Author Life,  Short Stories,  Where It All Went Wrong

Where It All Went Wrong | 15

“We need to leave.”

Sullivan was out the door before Lucy even had time to finish her toast. She rolled her eyes, pushing off the counter and following him out. “You should probably eat,” she mumbled after stuffing the rest of the bread in her mouth.

“I’ll grab something at the bookstore.” He walked a bit slower this morning, allowing her to keep up at a normal pace, but his eyes didn’t stay in one place for long. It was nearly six in the morning and the city hadn’t quite woken up yet. Lack of people meant lack of cover.

The hybrid bookstore-coffee shop was a few streets down from Lucy’s apartment—her apartment being the corner between it and her shop. She had walked by it a few times to get to the bakery next door, but had never thought about stepping inside. She probably should have as research for her own little shop, though she wasn’t quite sure if she’d ever get the chance to revive it.

The trip over was quiet, with the lack of people bustling around missing and only the chirping of birds to fill the silence. Lucy stayed so close to Sullivan, her arm brushed against the rough fabric of a flimsy backpack slung on his shoulders.

When they came up to the store, Sullivan pulled back. He lightly held her arm. “We don’t have any connections here, so we need to act like normal customers. Look around, pull out different books, get coffee, but don’t look like you’re actually looking for something.”

Lucy nodded and grabbed his hand off her arm. She smirked and laced their fingers. “Normal,” she mused and pulled him inside. She just wanted to see more of Sullivan, any sort of reaction that wasn’t angry. She peered over her shoulder and saw his face relax. That would do for now.

The store smelt of fresh coffee and old paper. There was only one other person in there besides the two workers. It was an old woman and she was reading by the window.

Lucy went straight to the counter. It was earlier and a coffee would do her well. Sullivan came up behind her and added a breakfast sandwich to her order for himself. He continued their cover of an early morning couple with ease. Lucy deemed he was a good actor. Not a trace of anguish was left on his face.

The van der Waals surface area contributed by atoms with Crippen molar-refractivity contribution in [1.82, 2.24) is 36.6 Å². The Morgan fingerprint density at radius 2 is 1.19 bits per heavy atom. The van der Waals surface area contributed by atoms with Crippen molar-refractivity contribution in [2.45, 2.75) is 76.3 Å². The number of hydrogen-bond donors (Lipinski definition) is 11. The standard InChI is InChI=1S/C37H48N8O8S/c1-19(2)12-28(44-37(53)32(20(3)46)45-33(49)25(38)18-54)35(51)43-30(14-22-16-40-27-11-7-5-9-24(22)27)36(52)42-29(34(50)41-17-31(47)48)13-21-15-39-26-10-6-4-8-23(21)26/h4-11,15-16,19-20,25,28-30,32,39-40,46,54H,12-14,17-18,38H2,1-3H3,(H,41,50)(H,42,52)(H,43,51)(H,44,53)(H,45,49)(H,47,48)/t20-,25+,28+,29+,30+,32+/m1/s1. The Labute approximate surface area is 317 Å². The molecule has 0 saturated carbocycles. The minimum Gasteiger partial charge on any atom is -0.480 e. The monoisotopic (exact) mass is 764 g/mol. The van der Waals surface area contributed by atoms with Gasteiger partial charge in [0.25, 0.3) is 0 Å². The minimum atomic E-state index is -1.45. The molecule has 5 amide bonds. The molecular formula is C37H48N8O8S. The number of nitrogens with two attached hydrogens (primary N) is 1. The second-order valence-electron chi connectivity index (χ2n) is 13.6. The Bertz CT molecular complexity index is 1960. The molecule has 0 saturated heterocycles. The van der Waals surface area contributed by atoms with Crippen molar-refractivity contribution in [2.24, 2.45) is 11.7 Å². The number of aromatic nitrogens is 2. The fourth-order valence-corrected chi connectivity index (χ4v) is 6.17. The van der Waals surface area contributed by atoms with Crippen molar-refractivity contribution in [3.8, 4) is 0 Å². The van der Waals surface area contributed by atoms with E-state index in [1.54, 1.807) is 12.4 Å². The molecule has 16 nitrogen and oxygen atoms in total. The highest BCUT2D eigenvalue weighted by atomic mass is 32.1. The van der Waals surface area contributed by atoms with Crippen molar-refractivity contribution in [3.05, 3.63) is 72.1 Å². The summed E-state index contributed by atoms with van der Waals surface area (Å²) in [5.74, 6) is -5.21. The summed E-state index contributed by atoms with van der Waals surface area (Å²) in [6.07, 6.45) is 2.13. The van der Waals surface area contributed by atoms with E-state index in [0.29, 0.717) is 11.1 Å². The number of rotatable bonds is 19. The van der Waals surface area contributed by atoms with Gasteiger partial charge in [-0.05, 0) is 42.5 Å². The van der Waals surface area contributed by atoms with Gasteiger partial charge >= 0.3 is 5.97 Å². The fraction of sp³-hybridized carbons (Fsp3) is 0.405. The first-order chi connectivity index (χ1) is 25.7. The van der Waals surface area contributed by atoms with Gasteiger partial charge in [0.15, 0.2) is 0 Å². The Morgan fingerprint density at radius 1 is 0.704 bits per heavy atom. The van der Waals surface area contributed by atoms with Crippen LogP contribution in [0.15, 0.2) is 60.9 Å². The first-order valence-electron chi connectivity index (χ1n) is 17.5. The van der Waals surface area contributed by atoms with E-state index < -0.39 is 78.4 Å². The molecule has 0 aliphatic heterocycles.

After paying, she grabbed her coffee and put it to her lips. It was a wonderful way to start the morning. She wandered toward the bookshelves that lined the far half of the store. They stood all the way up to the ceiling. There were a lot of books to rifle through.

Sullivan started towards the windows, so Lucy walked to the back. The books seemed to be in order by genre and then author, but her common sense told her that the one they were looking for wouldn’t follow the rules.

Her fingers brushed the bindings as she went down to the end. She could barely reach the shelf second from the top and had no hope of stretching all the way up. Fortunately, the book was huge and would stick out.

Or so she thought.

Three shelves later and still no book and now she was back to back with Sullivan. Lucy ran her fingers through her hair. “It’s not here.”

Sullivan glanced around. No one else had come in since they’d been there. “Keep looking.”

She held in a groan, but moved to the next shelf, the one he had already checked, while he moved on to the one that she had already checked. She was beginning to think they got played, so she spent more of her time looking out the window then through the books.